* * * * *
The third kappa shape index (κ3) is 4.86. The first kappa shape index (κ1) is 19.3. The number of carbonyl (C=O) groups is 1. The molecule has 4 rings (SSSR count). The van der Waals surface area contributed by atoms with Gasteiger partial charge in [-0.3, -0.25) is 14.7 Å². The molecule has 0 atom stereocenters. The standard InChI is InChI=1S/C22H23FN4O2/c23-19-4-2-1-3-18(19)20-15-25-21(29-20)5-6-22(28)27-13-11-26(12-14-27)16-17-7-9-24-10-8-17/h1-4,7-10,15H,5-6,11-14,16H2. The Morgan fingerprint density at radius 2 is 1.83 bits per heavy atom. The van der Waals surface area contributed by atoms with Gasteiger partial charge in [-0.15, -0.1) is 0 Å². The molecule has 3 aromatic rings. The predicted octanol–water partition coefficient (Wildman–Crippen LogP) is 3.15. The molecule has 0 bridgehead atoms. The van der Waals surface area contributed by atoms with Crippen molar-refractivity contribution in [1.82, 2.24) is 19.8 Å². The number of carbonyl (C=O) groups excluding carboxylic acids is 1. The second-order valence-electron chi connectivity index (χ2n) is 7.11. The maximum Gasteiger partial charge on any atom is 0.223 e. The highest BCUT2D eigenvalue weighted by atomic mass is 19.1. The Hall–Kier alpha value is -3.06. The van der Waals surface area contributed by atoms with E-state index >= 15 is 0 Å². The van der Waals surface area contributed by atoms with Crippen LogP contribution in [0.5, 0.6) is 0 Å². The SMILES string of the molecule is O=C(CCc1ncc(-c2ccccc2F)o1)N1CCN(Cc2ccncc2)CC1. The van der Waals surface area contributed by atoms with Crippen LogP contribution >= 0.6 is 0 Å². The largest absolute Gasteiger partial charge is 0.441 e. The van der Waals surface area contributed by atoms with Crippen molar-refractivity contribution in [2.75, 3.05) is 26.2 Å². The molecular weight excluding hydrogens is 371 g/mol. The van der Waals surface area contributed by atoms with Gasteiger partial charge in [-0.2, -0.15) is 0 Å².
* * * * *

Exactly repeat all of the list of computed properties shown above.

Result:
The third kappa shape index (κ3) is 4.86. The first kappa shape index (κ1) is 19.3. The number of carbonyl (C=O) groups is 1. The molecule has 4 rings (SSSR count). The van der Waals surface area contributed by atoms with Gasteiger partial charge in [-0.3, -0.25) is 14.7 Å². The molecule has 0 atom stereocenters. The standard InChI is InChI=1S/C22H23FN4O2/c23-19-4-2-1-3-18(19)20-15-25-21(29-20)5-6-22(28)27-13-11-26(12-14-27)16-17-7-9-24-10-8-17/h1-4,7-10,15H,5-6,11-14,16H2. The Morgan fingerprint density at radius 2 is 1.83 bits per heavy atom. The van der Waals surface area contributed by atoms with Gasteiger partial charge in [-0.15, -0.1) is 0 Å². The molecule has 3 aromatic rings. The predicted octanol–water partition coefficient (Wildman–Crippen LogP) is 3.15. The molecule has 0 bridgehead atoms. The van der Waals surface area contributed by atoms with Crippen molar-refractivity contribution in [1.82, 2.24) is 19.8 Å². The number of carbonyl (C=O) groups excluding carboxylic acids is 1. The second-order valence-electron chi connectivity index (χ2n) is 7.11. The maximum Gasteiger partial charge on any atom is 0.223 e. The highest BCUT2D eigenvalue weighted by atomic mass is 19.1. The Hall–Kier alpha value is -3.06. The van der Waals surface area contributed by atoms with E-state index >= 15 is 0 Å². The van der Waals surface area contributed by atoms with Crippen LogP contribution in [0.5, 0.6) is 0 Å². The SMILES string of the molecule is O=C(CCc1ncc(-c2ccccc2F)o1)N1CCN(Cc2ccncc2)CC1. The van der Waals surface area contributed by atoms with Crippen LogP contribution >= 0.6 is 0 Å². The largest absolute Gasteiger partial charge is 0.441 e. The van der Waals surface area contributed by atoms with Crippen molar-refractivity contribution in [2.75, 3.05) is 26.2 Å². The molecular weight excluding hydrogens is 371 g/mol. The van der Waals surface area contributed by atoms with Gasteiger partial charge in [-0.2, -0.15) is 0 Å².